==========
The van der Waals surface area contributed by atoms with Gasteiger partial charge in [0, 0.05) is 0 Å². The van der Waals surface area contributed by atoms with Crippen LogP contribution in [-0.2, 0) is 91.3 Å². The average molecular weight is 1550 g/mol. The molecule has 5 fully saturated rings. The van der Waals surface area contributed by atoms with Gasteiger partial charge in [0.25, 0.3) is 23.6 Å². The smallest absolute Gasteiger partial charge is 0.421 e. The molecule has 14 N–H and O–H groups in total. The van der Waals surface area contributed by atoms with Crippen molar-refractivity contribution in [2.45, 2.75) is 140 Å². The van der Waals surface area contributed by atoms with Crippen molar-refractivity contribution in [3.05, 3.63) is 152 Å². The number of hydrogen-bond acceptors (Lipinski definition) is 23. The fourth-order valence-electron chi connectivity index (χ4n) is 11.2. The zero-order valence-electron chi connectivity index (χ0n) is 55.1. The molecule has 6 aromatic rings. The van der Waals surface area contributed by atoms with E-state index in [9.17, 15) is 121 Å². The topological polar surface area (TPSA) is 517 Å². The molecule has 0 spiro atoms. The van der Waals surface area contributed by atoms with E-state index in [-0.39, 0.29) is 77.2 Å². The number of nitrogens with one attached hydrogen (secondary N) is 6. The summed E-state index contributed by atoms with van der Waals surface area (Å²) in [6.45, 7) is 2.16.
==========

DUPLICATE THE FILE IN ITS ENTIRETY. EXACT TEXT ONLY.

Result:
The van der Waals surface area contributed by atoms with Gasteiger partial charge in [0, 0.05) is 0 Å². The van der Waals surface area contributed by atoms with Crippen LogP contribution in [-0.2, 0) is 91.3 Å². The average molecular weight is 1550 g/mol. The molecule has 5 fully saturated rings. The van der Waals surface area contributed by atoms with Gasteiger partial charge in [0.25, 0.3) is 23.6 Å². The smallest absolute Gasteiger partial charge is 0.421 e. The molecule has 14 N–H and O–H groups in total. The van der Waals surface area contributed by atoms with Crippen molar-refractivity contribution in [2.45, 2.75) is 140 Å². The van der Waals surface area contributed by atoms with Crippen molar-refractivity contribution in [3.05, 3.63) is 152 Å². The number of hydrogen-bond acceptors (Lipinski definition) is 23. The fourth-order valence-electron chi connectivity index (χ4n) is 11.2. The zero-order valence-electron chi connectivity index (χ0n) is 55.1. The molecule has 6 aromatic rings. The van der Waals surface area contributed by atoms with E-state index in [9.17, 15) is 121 Å². The topological polar surface area (TPSA) is 517 Å². The molecule has 0 spiro atoms. The van der Waals surface area contributed by atoms with E-state index in [-0.39, 0.29) is 77.2 Å². The number of nitrogens with one attached hydrogen (secondary N) is 6. The summed E-state index contributed by atoms with van der Waals surface area (Å²) in [6.45, 7) is 2.16.